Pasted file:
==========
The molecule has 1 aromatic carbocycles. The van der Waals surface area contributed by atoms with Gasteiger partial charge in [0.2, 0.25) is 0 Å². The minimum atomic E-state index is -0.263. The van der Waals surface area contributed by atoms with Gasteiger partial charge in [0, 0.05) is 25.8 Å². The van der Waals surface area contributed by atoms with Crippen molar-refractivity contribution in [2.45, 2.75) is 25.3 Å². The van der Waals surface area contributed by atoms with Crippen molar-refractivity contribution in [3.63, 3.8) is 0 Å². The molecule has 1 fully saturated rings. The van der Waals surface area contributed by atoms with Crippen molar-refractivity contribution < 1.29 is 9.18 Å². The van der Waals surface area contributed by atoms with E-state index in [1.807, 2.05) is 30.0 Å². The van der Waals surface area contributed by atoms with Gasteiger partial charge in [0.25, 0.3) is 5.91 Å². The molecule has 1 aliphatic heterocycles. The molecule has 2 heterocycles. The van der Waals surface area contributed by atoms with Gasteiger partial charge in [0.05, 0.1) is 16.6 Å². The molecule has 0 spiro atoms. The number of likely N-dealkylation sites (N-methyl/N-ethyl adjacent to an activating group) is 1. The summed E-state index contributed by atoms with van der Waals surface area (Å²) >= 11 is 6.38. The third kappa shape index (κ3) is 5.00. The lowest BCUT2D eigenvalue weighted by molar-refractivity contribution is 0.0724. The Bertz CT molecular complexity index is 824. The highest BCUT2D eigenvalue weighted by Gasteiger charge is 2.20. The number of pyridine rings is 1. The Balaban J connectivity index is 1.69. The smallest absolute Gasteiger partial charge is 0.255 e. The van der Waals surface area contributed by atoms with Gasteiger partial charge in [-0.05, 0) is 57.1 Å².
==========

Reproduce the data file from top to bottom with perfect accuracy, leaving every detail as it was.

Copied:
The molecule has 1 aromatic carbocycles. The van der Waals surface area contributed by atoms with Gasteiger partial charge in [0.2, 0.25) is 0 Å². The minimum atomic E-state index is -0.263. The van der Waals surface area contributed by atoms with Gasteiger partial charge in [0, 0.05) is 25.8 Å². The van der Waals surface area contributed by atoms with Crippen molar-refractivity contribution in [2.45, 2.75) is 25.3 Å². The van der Waals surface area contributed by atoms with Crippen molar-refractivity contribution in [3.63, 3.8) is 0 Å². The molecule has 1 fully saturated rings. The van der Waals surface area contributed by atoms with Crippen molar-refractivity contribution < 1.29 is 9.18 Å². The van der Waals surface area contributed by atoms with E-state index in [1.807, 2.05) is 30.0 Å². The van der Waals surface area contributed by atoms with Gasteiger partial charge in [0.25, 0.3) is 5.91 Å². The molecule has 1 aliphatic heterocycles. The molecule has 2 heterocycles. The van der Waals surface area contributed by atoms with Gasteiger partial charge in [0.05, 0.1) is 16.6 Å². The molecule has 0 spiro atoms. The number of likely N-dealkylation sites (N-methyl/N-ethyl adjacent to an activating group) is 1. The summed E-state index contributed by atoms with van der Waals surface area (Å²) >= 11 is 6.38. The third kappa shape index (κ3) is 5.00. The lowest BCUT2D eigenvalue weighted by molar-refractivity contribution is 0.0724. The Bertz CT molecular complexity index is 824. The highest BCUT2D eigenvalue weighted by Gasteiger charge is 2.20. The number of pyridine rings is 1. The Balaban J connectivity index is 1.69. The smallest absolute Gasteiger partial charge is 0.255 e. The van der Waals surface area contributed by atoms with Gasteiger partial charge in [-0.05, 0) is 57.1 Å².